The U.S. House of Representatives is expected to take up a long-awaited agreement on the Farm Bill today. The compromise, which came late Monday, includes funding for programs that support conservation and renewable energy in the Midwest.
While the Energy Title funding has been reduced overall, Andy Olsen, senior policy advocate for the Environmental Law and Policy Center, said the compromise provides some certainty for renewed growth in rural energy projects.
“America needs to continue to innovate with our energy economy, and we need to do so in such a way that brings broad benefits,” he said. “These programs help farmers and they help the country, all at the same time – so, it’s very important that they continue.”
Olsen said the compromise allows $881 million for the Energy Title over 10 years, including the Rural Energy for America Program (REAP) and the Biomass Crop Assistance Program (B-CAP). If the bill passes, Olsen said, the funding will support diverse technologies for renewable energy and energy-efficiency initiatives in farm communities.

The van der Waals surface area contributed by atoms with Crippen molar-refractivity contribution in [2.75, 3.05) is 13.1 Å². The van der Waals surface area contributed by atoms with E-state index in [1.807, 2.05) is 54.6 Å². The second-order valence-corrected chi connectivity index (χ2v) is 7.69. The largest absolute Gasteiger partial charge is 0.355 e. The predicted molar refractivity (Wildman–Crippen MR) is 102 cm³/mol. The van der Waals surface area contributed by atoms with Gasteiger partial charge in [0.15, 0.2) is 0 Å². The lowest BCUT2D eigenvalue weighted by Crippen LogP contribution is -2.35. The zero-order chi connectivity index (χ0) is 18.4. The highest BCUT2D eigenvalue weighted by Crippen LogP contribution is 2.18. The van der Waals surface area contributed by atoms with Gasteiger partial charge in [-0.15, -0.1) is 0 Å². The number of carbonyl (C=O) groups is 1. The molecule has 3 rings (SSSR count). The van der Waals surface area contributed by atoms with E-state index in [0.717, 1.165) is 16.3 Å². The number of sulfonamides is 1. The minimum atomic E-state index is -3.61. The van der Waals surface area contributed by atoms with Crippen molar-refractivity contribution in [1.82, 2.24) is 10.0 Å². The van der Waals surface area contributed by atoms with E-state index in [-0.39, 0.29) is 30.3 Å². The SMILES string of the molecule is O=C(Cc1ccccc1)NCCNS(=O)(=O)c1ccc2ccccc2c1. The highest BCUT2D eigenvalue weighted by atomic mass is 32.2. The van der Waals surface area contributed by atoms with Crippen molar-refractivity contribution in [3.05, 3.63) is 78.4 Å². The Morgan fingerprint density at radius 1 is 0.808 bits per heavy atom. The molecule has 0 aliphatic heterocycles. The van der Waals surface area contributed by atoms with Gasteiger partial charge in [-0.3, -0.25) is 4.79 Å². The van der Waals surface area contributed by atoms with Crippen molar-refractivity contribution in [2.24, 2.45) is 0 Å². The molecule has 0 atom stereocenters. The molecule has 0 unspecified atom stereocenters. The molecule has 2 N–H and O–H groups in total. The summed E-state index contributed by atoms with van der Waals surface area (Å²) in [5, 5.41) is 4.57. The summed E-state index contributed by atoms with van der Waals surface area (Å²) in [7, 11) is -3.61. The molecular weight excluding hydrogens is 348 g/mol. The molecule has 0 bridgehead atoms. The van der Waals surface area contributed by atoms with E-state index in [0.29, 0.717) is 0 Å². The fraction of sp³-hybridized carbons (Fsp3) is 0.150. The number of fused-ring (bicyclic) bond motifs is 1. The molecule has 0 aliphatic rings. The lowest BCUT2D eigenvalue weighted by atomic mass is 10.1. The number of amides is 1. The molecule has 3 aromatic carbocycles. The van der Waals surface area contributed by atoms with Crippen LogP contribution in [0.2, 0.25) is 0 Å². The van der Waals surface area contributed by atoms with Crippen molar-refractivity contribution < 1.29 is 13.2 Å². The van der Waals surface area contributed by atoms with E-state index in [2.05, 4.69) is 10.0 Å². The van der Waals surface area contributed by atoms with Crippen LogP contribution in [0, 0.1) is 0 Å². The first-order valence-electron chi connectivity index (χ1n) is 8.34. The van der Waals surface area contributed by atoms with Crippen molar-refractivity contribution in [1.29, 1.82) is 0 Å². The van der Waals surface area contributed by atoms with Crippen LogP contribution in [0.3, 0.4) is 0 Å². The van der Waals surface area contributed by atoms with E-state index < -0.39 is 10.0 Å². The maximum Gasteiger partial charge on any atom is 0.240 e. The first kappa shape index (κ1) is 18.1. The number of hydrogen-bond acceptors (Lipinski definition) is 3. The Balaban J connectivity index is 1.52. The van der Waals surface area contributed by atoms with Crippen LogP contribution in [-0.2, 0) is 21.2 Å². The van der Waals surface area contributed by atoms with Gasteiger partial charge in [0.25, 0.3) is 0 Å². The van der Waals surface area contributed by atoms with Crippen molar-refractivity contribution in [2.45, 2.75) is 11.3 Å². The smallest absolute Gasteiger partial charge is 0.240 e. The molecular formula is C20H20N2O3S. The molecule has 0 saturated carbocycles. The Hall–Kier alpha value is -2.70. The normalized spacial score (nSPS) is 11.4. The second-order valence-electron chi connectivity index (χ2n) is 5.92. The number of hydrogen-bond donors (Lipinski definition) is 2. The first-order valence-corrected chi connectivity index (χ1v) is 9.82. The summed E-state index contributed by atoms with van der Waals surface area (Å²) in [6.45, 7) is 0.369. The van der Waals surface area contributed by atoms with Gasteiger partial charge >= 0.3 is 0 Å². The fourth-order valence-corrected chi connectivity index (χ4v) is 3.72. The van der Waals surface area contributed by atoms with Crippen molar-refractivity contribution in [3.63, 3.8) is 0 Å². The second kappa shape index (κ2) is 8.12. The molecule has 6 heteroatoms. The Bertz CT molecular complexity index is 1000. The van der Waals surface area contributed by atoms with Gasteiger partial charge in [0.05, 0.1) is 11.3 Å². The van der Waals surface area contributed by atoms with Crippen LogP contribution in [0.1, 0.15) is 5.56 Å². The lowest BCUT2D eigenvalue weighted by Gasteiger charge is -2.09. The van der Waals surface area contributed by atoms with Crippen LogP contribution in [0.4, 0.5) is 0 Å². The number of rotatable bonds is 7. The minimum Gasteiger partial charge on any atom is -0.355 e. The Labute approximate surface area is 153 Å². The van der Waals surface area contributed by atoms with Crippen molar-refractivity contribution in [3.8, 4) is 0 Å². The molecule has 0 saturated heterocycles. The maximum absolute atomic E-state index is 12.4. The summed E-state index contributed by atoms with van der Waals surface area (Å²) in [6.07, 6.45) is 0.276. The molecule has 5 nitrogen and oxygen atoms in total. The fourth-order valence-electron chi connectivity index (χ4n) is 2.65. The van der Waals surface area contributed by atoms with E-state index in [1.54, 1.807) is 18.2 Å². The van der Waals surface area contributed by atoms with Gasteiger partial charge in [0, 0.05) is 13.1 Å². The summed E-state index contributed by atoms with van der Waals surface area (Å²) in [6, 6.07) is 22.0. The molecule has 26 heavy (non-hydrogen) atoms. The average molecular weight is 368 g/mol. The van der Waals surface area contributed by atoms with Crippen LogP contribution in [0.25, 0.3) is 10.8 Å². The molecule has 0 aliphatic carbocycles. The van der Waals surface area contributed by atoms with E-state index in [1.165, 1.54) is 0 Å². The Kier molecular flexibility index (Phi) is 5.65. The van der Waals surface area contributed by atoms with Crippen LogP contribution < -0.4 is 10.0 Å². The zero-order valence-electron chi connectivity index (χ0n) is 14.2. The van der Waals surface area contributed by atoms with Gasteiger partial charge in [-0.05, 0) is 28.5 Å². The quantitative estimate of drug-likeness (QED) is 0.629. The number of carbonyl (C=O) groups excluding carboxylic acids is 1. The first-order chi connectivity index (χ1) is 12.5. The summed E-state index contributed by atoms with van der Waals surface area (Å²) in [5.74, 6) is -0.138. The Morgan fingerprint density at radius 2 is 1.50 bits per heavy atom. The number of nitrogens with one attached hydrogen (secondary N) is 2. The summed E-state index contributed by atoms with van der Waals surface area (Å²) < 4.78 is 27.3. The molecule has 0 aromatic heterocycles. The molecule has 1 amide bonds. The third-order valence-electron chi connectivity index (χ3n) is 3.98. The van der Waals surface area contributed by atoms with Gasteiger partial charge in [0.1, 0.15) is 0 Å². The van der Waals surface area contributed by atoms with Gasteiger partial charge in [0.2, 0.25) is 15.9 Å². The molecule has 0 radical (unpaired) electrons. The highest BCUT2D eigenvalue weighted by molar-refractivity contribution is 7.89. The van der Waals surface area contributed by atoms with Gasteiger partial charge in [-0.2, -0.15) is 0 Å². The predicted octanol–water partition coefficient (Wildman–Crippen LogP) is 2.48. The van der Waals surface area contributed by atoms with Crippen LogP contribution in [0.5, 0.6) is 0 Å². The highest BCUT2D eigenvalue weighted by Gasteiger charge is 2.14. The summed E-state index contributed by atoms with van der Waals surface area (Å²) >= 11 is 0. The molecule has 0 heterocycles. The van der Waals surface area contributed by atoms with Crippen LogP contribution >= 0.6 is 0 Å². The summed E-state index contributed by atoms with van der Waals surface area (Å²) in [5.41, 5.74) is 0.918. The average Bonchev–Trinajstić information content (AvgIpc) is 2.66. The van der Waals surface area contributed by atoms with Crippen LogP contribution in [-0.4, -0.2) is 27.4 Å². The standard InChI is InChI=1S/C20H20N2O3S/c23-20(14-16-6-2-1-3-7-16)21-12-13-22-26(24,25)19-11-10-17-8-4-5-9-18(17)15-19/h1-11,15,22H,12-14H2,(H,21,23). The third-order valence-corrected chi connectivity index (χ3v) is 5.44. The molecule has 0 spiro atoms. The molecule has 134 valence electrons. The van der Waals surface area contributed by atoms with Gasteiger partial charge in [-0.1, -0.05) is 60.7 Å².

In Olsen’s view, these programs benefit the environment while helping a farmer’s bottom line. He said REAP has been helpful to almost every agriculture sector in every state.
“REAP supports a broad range of renewable-energy technologies – including manure digesters, wind power, solar power, hydropower and biomass,” he said. “And then also, it supports energy-efficiency efforts as well.”
B-CAP provides incentives to jump-start sustainable energy crops, he said, some of which have added conservation benefits.
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